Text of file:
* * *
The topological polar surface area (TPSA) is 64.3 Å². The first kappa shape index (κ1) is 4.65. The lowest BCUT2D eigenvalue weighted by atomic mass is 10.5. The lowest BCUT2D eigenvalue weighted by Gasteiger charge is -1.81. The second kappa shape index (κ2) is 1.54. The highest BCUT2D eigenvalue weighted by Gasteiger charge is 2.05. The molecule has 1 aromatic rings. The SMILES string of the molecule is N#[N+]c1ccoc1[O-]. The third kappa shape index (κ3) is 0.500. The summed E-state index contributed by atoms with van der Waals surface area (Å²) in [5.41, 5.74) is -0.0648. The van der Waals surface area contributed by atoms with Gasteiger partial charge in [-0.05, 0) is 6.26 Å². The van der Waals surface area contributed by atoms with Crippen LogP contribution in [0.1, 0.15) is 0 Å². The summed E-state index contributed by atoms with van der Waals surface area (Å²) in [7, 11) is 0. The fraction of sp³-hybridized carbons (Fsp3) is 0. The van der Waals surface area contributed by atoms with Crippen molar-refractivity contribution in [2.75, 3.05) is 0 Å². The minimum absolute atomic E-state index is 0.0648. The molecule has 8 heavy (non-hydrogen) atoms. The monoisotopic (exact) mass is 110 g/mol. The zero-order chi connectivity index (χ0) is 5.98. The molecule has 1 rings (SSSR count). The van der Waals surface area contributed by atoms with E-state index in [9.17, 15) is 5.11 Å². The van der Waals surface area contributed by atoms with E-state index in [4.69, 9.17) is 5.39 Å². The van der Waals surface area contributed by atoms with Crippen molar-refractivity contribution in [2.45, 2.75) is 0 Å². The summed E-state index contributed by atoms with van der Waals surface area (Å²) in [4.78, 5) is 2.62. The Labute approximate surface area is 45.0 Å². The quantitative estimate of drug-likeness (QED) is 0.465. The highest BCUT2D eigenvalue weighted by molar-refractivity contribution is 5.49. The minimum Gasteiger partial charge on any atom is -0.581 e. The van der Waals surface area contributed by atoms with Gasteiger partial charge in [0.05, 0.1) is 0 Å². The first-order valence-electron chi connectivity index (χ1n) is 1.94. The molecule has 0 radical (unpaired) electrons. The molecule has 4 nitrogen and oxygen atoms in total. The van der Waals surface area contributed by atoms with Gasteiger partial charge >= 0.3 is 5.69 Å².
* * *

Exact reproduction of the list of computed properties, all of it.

The topological polar surface area (TPSA) is 64.3 Å². The first kappa shape index (κ1) is 4.65. The lowest BCUT2D eigenvalue weighted by atomic mass is 10.5. The lowest BCUT2D eigenvalue weighted by Gasteiger charge is -1.81. The second kappa shape index (κ2) is 1.54. The highest BCUT2D eigenvalue weighted by Gasteiger charge is 2.05. The molecule has 1 aromatic rings. The SMILES string of the molecule is N#[N+]c1ccoc1[O-]. The third kappa shape index (κ3) is 0.500. The summed E-state index contributed by atoms with van der Waals surface area (Å²) in [5.41, 5.74) is -0.0648. The van der Waals surface area contributed by atoms with Gasteiger partial charge in [-0.05, 0) is 6.26 Å². The van der Waals surface area contributed by atoms with Crippen LogP contribution in [0.1, 0.15) is 0 Å². The summed E-state index contributed by atoms with van der Waals surface area (Å²) in [7, 11) is 0. The fraction of sp³-hybridized carbons (Fsp3) is 0. The van der Waals surface area contributed by atoms with Crippen molar-refractivity contribution in [2.75, 3.05) is 0 Å². The minimum absolute atomic E-state index is 0.0648. The molecule has 8 heavy (non-hydrogen) atoms. The monoisotopic (exact) mass is 110 g/mol. The zero-order chi connectivity index (χ0) is 5.98. The molecule has 1 rings (SSSR count). The van der Waals surface area contributed by atoms with E-state index in [9.17, 15) is 5.11 Å². The van der Waals surface area contributed by atoms with E-state index in [4.69, 9.17) is 5.39 Å². The van der Waals surface area contributed by atoms with Crippen molar-refractivity contribution in [2.45, 2.75) is 0 Å². The summed E-state index contributed by atoms with van der Waals surface area (Å²) in [4.78, 5) is 2.62. The Labute approximate surface area is 45.0 Å². The quantitative estimate of drug-likeness (QED) is 0.465. The highest BCUT2D eigenvalue weighted by molar-refractivity contribution is 5.49. The minimum Gasteiger partial charge on any atom is -0.581 e. The van der Waals surface area contributed by atoms with Gasteiger partial charge in [0.05, 0.1) is 0 Å². The first-order valence-electron chi connectivity index (χ1n) is 1.94. The molecule has 0 radical (unpaired) electrons. The molecule has 4 nitrogen and oxygen atoms in total. The van der Waals surface area contributed by atoms with Gasteiger partial charge >= 0.3 is 5.69 Å².